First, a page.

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Kenneth Sutherland Murray (1862-1935) Honorary Life Governor and Consulting Engineer of the British Oxygen Co.
1862 Born at Geanies Fearn, Ross-shire.
He received his education at Merchiston School, Edinburgh, and served his apprenticeship in the Crewe locomotive works of the London and North Western Railway Company, where he worked from 1880 to 1883.
After some months spent in the study of engineering at University College, London, under the late Alexander Blackie William Kennedy, he moved to Brighton and became a draughtsman in the works of the London, Brighton and South Coast Railway Company.
Later, he spent some time with Moorewood and Co., of Birmingham, and gained additional locomotive experience at Glasgow.
In 1889, about three years after he had joined Brin's Oxygen Company, Mr. Murray became its works manager and engineer, and it was largely owing to his inventive genius that the old Barium process was rapidly transformed into a completely automatic system.
Those who wish to know something of the actual machinery used in these processes may be referred to two papers read by Mr. Murray.
In 1890 he elected a member of the Institution of Mechanical Engineers and in the January of that year he read paper before the Institution on " Mechanical Appliances Employed in the Manufacture and Storage of Oxygen," in which both the manufacturing methods employed and the high-pressure cylinders used for storing the gas were discussed.
1922 In May, he read a paper called "Industrial Methods of Liquefaction and Practical Applications of Low Temperatures" at a joint discussion on the Generation and Utilisation of Cold, which was arranged by the Faraday Society and the British Cold Storage and Ice Association. 
1934 Died aged 74.
1935 Obituary 
KENNETH SUTHERLAND MURRAY will be remembered for his achievements in making oxygen gas a commercial product. His efforts in this direction occupied almost the whole of his professional career, and covered a period of nearly fifty years.
He was born at Geanies, Ross-shire, in 1862, and served a three years' apprenticeship, terminating in 1883 at the Crewe works of the London and North Western Railway, after which he studied engineering at University College, London, under Sir Alexander Kennedy, M.I.Mech.E. (Past-President).
In 1884 he joined the London, Brighton and South Coast Railway as a draughtsman.
Two years later he began his work on the production of oxygen, following his appointment as assistant engineer to Messrs. Brine Oxygen Company, of Westminster. At that time oxygen was produced by the barium oxide process which, though invented about 1860 by Boussingault, did not become a commercial success until taken up by the brothers Brin.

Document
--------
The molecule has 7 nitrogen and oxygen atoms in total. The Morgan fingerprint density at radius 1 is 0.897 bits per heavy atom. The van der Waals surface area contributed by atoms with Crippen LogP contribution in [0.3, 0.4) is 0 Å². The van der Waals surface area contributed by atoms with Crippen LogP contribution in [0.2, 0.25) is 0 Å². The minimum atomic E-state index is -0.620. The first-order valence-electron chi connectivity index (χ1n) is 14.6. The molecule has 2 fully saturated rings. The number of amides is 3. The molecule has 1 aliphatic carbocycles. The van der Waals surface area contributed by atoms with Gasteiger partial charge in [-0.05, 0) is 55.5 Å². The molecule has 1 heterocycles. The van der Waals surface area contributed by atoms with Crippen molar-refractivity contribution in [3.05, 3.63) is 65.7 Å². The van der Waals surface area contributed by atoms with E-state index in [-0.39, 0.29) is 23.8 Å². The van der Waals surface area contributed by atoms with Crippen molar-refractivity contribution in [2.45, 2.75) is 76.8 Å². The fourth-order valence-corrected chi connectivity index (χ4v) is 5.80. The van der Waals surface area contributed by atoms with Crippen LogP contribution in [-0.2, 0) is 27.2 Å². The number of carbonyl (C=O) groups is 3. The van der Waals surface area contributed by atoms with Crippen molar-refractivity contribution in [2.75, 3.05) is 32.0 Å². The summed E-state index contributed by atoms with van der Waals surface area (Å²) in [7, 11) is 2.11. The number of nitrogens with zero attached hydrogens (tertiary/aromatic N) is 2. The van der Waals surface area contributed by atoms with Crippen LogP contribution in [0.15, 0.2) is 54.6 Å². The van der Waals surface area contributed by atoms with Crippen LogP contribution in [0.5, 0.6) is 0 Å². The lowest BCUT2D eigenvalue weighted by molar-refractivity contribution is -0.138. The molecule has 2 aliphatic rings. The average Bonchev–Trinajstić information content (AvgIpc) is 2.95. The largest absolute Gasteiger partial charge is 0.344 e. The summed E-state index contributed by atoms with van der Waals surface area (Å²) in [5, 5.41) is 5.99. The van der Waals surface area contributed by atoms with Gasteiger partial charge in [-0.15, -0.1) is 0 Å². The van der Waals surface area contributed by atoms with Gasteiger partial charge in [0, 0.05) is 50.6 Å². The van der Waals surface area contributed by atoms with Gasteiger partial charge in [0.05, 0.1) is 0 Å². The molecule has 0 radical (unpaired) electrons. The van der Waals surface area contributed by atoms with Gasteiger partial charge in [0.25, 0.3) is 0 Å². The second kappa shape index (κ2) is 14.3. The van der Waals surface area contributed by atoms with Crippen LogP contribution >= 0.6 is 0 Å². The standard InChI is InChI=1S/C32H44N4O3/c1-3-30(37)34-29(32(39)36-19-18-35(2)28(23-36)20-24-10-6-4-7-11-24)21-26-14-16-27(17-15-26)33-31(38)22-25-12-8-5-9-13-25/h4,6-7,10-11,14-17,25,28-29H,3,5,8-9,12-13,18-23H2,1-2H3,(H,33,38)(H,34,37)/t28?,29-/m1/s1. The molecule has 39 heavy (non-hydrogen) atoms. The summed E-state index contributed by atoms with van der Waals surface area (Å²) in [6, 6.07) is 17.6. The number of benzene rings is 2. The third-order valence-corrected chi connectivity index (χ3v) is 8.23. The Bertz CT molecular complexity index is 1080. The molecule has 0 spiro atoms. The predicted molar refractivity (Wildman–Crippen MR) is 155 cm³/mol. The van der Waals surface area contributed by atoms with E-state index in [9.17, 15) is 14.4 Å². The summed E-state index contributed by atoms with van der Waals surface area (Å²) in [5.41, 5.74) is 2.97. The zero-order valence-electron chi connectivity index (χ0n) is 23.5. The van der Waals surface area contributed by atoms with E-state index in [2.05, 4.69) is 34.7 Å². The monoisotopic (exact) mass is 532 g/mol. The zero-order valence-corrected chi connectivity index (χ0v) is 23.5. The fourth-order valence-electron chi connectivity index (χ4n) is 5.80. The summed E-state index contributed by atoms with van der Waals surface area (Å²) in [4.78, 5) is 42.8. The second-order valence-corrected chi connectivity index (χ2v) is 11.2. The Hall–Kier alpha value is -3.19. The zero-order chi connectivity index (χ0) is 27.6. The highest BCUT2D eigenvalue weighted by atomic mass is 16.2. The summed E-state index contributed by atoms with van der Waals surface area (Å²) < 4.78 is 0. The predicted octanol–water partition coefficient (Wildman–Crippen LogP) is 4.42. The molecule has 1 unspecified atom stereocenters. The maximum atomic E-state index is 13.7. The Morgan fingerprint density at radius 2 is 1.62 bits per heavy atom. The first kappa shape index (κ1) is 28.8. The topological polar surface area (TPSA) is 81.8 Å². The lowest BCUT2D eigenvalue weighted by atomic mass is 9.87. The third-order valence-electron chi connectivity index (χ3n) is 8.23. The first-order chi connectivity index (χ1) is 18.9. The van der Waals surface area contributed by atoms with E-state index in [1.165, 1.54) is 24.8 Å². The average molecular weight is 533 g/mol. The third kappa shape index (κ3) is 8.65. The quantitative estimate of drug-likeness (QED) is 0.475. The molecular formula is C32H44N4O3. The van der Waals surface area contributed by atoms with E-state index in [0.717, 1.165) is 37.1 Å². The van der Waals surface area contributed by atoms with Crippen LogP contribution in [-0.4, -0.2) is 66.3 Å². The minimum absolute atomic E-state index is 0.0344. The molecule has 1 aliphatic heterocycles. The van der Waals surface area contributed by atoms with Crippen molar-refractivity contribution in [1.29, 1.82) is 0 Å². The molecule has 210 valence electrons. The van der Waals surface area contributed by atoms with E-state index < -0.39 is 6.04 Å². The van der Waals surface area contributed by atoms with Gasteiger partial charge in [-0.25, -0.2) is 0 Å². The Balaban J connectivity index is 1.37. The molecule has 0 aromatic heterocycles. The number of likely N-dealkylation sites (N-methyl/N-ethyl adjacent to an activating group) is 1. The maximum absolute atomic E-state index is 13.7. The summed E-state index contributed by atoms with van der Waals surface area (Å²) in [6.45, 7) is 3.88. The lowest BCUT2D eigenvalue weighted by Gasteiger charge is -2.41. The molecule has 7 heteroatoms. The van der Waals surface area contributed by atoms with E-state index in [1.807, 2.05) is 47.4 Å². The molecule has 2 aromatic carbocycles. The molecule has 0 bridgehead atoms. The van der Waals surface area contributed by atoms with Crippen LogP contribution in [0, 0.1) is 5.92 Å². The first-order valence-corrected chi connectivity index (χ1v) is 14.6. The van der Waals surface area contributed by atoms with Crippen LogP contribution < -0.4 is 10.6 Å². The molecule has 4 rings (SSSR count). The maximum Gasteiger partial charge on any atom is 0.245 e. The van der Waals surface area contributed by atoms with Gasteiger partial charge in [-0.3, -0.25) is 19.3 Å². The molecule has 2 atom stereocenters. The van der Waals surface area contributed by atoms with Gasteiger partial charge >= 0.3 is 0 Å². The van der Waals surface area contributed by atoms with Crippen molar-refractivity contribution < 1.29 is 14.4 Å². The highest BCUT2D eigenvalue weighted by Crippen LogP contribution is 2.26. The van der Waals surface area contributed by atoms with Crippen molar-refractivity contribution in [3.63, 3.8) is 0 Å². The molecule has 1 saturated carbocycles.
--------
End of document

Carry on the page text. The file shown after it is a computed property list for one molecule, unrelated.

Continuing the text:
Mr. Murray, however, developed a different process, though still using barium oxide, after considerable research. He was promoted to be works manager in 1889 and subsequently perfected a completely automatic process for oxygen production. Additional works were erected in Manchester, Glasgow, and Birmingham, and the title of the firm was changed to the British Oxygen Company, Ltd. Associated companies were formed abroad as the demand increased and plants were erected in Paris, Berlin, and New York.
Mr. Murray played a leading part in the invention and application of oxy-acetylene blowpipes for cutting metals, and in the design of the necessary regulating valves. This process required oxygen of higher purity than that then produced commercially, and in 1906 he successfully negotiated a working agreement between the Linde and British Oxygen systems, of which the former had been developed by Professor Carl von Linde for the manufacture of very pure oxygen, using the liquid air process. About this time Mr. Murray became managing director of the company and subsequently he also became chairman, holding these positions until his retirement in 1933.
He was then appointed honorary life governor and consulting engineer to the firm, and took an active part in its affairs until his death, which occurred at Geanies, Ross-shire, on 8th August 1935.
Mr. Murray was elected a Member of the Institution in 1890. In the same year he read an important paper before the Institution, on "Mechanical Appliances employed in the Manufacture and Storage of Oxygen," and he also contributed papers on industrial methods for the liquefaction of gases before other technical institutions. He took a keen interest in the employees of his firm, and founded a welfare fund for them and their dependents.